“It is deeply concerning, that despite all efforts to educate on the dangers of continuing to play with concussion symptoms, athletes continue to play through this injury. This is why it is important to identify the barriers to recognize, report, and seek medical attention after a concussion,” says Shannon Bauman, a primary care sports medicine physician with Concussion North in Barrie, Ontario, Canada.
“We need to partner with schools to ensure concussion education is part of the the curriculum and ensure this young generation is taught about concussions and the dangers of playing through this injury before an injury occurs. We need to also educate the parents of youth — to ensure parents understand the importance of connecting with medical care after a concussion,” Bauman said.
Clinicians and schools need to partner to provide a seamless transition from injury to care, she said, because concussions impact much more than returning to sport. “Connecting with a physician knowledgeable in concussions is essential to recovery for life, learning and sport,” said Bauman. “I hear too often from patients and parents, “I never realized how serious a concussion could be until my (son or daughter) had one. Now I tell everyone.”
Noting that the study sample included many younger athletes, Rosemarie Moser, a concussion neuropsychologist and director of the Sports Concussion Center of New Jersey, observed that, “Reporting concussion is especially difficult for younger children under the age of 12. Seven year-olds may not have the cognitive, abstract thinking capacity to report and describe symptoms such as feeling disoriented or mentally slow. It is difficult for them to understand the word “concussion”, let alone know how to report it. That makes it even more imperative for the adults on the sideline to be vigilant and responsible for the safety of these very young athletes.”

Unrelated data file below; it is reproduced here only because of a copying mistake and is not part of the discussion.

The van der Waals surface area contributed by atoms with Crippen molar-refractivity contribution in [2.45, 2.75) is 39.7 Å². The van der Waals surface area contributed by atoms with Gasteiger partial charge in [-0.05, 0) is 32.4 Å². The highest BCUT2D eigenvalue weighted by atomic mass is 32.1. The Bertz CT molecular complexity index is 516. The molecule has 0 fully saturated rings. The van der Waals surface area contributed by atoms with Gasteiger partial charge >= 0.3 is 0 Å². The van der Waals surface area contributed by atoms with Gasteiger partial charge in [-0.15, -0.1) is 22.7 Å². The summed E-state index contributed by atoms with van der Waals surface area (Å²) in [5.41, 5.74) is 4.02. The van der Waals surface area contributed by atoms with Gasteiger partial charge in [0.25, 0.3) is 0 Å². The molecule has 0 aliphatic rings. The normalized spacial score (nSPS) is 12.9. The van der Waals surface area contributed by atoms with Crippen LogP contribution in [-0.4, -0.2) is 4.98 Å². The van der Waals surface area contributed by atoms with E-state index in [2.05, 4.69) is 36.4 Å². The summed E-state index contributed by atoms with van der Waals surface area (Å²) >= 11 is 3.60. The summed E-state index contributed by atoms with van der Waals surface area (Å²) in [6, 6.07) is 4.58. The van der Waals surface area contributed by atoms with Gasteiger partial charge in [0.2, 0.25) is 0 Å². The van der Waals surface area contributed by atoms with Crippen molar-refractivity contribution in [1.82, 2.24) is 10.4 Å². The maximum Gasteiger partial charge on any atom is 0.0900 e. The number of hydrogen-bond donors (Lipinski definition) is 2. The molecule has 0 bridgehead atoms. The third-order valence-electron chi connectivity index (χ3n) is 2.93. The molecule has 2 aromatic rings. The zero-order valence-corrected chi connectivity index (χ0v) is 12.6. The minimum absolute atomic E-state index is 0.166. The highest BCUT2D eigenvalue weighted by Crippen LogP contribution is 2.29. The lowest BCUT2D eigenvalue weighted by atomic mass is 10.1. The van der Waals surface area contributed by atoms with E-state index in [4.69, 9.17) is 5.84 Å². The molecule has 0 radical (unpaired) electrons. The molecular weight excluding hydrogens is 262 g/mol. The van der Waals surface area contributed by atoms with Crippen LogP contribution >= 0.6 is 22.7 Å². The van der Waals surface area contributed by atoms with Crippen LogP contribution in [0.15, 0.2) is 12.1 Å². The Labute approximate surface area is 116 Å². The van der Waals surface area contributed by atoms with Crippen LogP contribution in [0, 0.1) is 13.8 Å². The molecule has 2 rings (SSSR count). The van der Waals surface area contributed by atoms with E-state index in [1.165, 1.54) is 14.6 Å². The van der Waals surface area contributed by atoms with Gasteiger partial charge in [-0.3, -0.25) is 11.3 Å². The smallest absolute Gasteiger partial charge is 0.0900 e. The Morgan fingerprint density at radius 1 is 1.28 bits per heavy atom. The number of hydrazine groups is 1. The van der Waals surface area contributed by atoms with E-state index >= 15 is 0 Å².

The continued under-reporting of concussion by athletes has prompted an increasing number of concussion educators to conclude that the best way to increase the rate at which athletes report concussion symptoms, either their own or their teammates, may be to reshape the culture around concussion reporting by changing individual and team reporting attitudes and norms by creating a climate in which athletes feel comfortable reporting their symptoms. by teaching that immediate reporting actually helps the team’s chances of winning, not just in that game, but by giving athletes the best chance to return as quickly as possible from concussion, the rest of the season, and by teaching that honest reporting is a valued team behavior and a hallmark of a good teammate.
- Research Abstract. “Same Day Return to Play After Pediatric Athletes Sustain Concussions,” Sabatino M, Miller SM. Presented at American Academy of Pediatrics National Conference and Exhibition, San Francisco, CA October 22, 2016 (https://www.eurekalert.org/pub_releases/2016-10/aaop-sss101416.php) (accessed October 21, 2016).
- Elbin RJ, Sufrinko A, Schatz P, French J, H Luke, Burkhart S, Collins MW, Kontos AP. Removal From Play After Concussion and Recovery Time. Pediatrics 2016;138(3):e20160910 (epublished August 29, 2016); DOI:10.1542/peds.2016-0910.